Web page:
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Court Report Writing 101


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Court Report Writing 101

  1. 1. Court Report Writing 101 CASA of Cochise County September 15, 2012
  2. 2. Introduction• Arizona Revised Statute, title 8, section 522(E) states:• 8-522. Dependency actions; special advocate; appointment; duties; immunity• E. A special advocate shall:• 3. Gather and provide independent, factual information to aid the court in making its decision regarding what is in the childs best interest and in determining if reasonable efforts have been made to prevent removal of the child from the childs home or in reunifying the child with the childs family.• 4. Provide advocacy to ensure that appropriate case planning and services are provided for the child.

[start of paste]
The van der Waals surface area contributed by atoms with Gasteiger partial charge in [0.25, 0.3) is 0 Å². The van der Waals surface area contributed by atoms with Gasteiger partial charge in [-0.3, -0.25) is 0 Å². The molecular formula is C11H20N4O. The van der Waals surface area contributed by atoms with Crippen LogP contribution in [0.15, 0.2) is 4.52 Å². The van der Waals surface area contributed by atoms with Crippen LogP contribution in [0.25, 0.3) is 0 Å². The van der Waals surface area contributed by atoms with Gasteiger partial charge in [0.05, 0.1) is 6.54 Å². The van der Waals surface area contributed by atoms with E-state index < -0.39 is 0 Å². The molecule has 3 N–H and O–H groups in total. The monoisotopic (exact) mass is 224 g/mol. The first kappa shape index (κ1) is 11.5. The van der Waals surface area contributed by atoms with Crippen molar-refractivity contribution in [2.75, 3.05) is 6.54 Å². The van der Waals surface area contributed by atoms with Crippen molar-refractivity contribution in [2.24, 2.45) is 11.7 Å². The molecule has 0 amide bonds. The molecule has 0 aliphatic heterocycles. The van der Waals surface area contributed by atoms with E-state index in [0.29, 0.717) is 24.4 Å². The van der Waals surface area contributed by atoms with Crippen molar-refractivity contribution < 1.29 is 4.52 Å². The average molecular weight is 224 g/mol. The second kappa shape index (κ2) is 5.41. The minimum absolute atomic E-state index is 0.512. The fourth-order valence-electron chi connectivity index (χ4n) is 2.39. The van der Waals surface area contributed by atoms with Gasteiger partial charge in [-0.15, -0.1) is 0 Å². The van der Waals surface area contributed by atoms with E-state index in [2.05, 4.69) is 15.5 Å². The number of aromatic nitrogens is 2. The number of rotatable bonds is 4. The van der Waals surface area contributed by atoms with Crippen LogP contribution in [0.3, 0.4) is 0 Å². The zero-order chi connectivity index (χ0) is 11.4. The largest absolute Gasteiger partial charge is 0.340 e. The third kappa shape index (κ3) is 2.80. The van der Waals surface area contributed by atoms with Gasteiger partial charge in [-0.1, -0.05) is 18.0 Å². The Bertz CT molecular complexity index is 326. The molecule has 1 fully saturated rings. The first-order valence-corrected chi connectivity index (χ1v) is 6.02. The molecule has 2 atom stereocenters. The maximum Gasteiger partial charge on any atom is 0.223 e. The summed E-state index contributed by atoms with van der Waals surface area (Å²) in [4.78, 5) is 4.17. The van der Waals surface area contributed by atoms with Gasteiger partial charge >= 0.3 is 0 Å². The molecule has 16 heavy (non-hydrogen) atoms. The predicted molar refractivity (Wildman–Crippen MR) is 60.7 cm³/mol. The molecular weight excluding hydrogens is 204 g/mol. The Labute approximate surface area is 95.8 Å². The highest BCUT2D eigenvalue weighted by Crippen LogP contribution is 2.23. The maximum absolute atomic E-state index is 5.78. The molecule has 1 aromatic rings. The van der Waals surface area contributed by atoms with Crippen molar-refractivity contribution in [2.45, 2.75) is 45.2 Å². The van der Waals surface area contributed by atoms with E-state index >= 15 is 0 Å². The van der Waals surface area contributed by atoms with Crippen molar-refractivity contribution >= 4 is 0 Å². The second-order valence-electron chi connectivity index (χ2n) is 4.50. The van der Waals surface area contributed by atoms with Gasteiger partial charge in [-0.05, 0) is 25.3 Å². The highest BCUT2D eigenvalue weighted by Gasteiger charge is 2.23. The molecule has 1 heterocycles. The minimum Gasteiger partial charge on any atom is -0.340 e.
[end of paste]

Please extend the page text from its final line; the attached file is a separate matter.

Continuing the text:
3. 3. Introduction• Writing a court report is one of the most important responsibilities of a CASA . The court report is the official method that a Court Appointed Special Advocate uses to inform the judge about what the advocate has learned about the appointed child and family. Through the court report a CASA lets the judge know what has been happening to the child while in the courts care.
  4. 4. Introduction• The report outlines, in a standard format, what the CASA volunteer has discovered, the volunteers assessment of the childs situation, and what the volunteer feels the court needs to do to help the child achieve a safe, permanent home.
  5. 5. Introduction• The CASA court report becomes an official court document. It is accessible to all legal parties in the case, and provides the factual basis from which the CASA has made recommendations.